The lawsuit therefore continued and the court ruled in favor of GGYC on November 27, 2007, holding that CNEV was not a valid challenger, and declaring GGYC the proper and legal challenger. SNG was instructed to meet GGYC's challenge under the Deed of Gift terms unless they could agree on other terms by mutual consent. This order was confirmed on March 13, 2008
SNG appealed the decision against CNEV, and on July 29, 2008, the Appellate Division of the New York Supreme Court 2008 reversed the lower court ruling in a 3–2 decision holding that the meaning of "having" was ambiguous.
Pending the final outcome of that litigation, SNG had set a deadline of December 15, 2008 for entries in the 33rd America's Cup regatta. On December 8, 2008 GGYC sent a letter to SNG to inform them that GGYC would not submit an entry since it did not consider SNG's regatta "a legitimate America's Cup" and vowed to focus on winning the legal case in the New York Court of Appeals.
A number of organizations submitted amicus curiae briefs to the court. In particular, on December 31, 2008, the New York Yacht Club (NYYC), the oldest and longest holder of the America's Cup, filed a brief supporting GGYC's position.
On April 2, 2009, The New York Court of Appeals in Albany, New York (the court of last instance) decided 6–0 in favor of GGYC, holding in particular that a yacht club could not qualify as Challenger of Record unless it had held at least one annual regatta prior to its challenge.
After the April 2009 ruling GGYC said it would "immediately seek to negotiate with the Defender for a conventional, multi-challenger America's Cup in monohulls." However SNG indicated that they would not negotiate for a multi-challenger regatta and would fall back to a default Deed of Gift match, that is three races over a 40- (first and third race) or 39-nautical mile (second race) course between GGYC's trimaran BMW Oracle Racing 90 and SNG's catamaran Alinghi 5. Indeed, despite various calls for negotiation, it had been apparent for some time that the provisions of the Deed of Gift would likely govern the match, and, further, that the parties did not agree on the interpretation of certain provisions of the Deed of Gift or of the court decision.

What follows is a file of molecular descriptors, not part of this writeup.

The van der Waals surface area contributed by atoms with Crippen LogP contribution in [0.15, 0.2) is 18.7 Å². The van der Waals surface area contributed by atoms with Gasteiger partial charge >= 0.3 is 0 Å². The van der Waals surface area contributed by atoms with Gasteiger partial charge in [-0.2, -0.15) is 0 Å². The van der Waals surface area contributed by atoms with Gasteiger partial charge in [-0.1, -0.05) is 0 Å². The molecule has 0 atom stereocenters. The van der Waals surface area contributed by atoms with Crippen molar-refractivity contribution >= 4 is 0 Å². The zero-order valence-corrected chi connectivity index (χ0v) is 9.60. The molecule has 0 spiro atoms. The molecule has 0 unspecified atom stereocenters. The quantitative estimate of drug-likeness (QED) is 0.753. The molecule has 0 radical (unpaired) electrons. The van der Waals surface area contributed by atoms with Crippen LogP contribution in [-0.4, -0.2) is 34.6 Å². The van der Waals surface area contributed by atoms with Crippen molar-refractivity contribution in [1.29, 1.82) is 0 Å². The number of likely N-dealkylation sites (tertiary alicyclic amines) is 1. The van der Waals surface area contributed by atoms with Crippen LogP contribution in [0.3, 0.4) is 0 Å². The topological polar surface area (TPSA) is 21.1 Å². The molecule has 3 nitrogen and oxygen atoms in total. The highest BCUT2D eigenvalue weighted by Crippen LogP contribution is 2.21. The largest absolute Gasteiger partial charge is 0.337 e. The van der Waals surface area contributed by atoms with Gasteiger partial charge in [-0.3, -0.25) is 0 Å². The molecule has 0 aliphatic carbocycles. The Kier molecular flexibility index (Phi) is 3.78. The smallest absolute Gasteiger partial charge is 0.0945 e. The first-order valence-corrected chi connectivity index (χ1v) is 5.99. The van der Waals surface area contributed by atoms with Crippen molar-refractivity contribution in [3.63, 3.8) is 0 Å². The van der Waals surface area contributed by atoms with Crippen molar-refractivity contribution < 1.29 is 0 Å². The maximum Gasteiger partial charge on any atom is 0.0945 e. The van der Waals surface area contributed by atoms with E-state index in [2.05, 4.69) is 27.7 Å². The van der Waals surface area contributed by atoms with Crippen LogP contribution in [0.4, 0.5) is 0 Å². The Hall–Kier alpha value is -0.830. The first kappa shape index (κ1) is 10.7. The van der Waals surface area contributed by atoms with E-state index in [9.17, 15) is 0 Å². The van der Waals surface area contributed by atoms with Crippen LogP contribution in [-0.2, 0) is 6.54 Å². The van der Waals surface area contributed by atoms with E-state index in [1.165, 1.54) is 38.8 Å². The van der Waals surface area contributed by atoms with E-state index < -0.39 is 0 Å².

In March 2008, the parties had attempted to agree on dates for the races. SNG took the position that it was entitled to a 10-month period to prepare for the race and, because it was based in the Northern Hemisphere, the races could not take place until May 2009. GGYC took the position that the 10-month notice period should run from the November 2007, when the court of first instance ruled that CNEV was not a valid challenger, so the races should take place in October 2008. Despite various attempts, the parties were unable to agree on the dates and on May 12, 2008, the New York Supreme Court issued an order setting the date at 10 months after that date. The 10-month delay was held to have been suspended during the appeals process and was reinstated by the final April 2, 2009 decision of the New York Court of Appeals. However, SNG refused to accept a race in February 2010, arguing again that the deed did not permit racing in the Northern Hemisphere until May. GGYC forced a court session and, on May 14, 2009, the court ruled from the bench that the race must take place in February 2010, unless another date was mutually agreed to.
Though the date was now set, dispute persisted regarding the venue. SNG argued that the April 2, 2009 court decision specifying "that the location of the match shall be in Valencia, Spain or any other location selected by SNG, provided SNG notify GGYC in writing not less than six months in advance of the date set for the first challenge match race of the location it has selected for the challenge match races," allowed it to choose a venue in the Northern Hemisphere. GGYC maintained that without mutual consent, the defender must specify a deed-legal venue, which in February would mean the Southern Hemisphere. Under the terms of the Court order, if SNG did not specify a venue six months before the match, the venue would default to Valencia.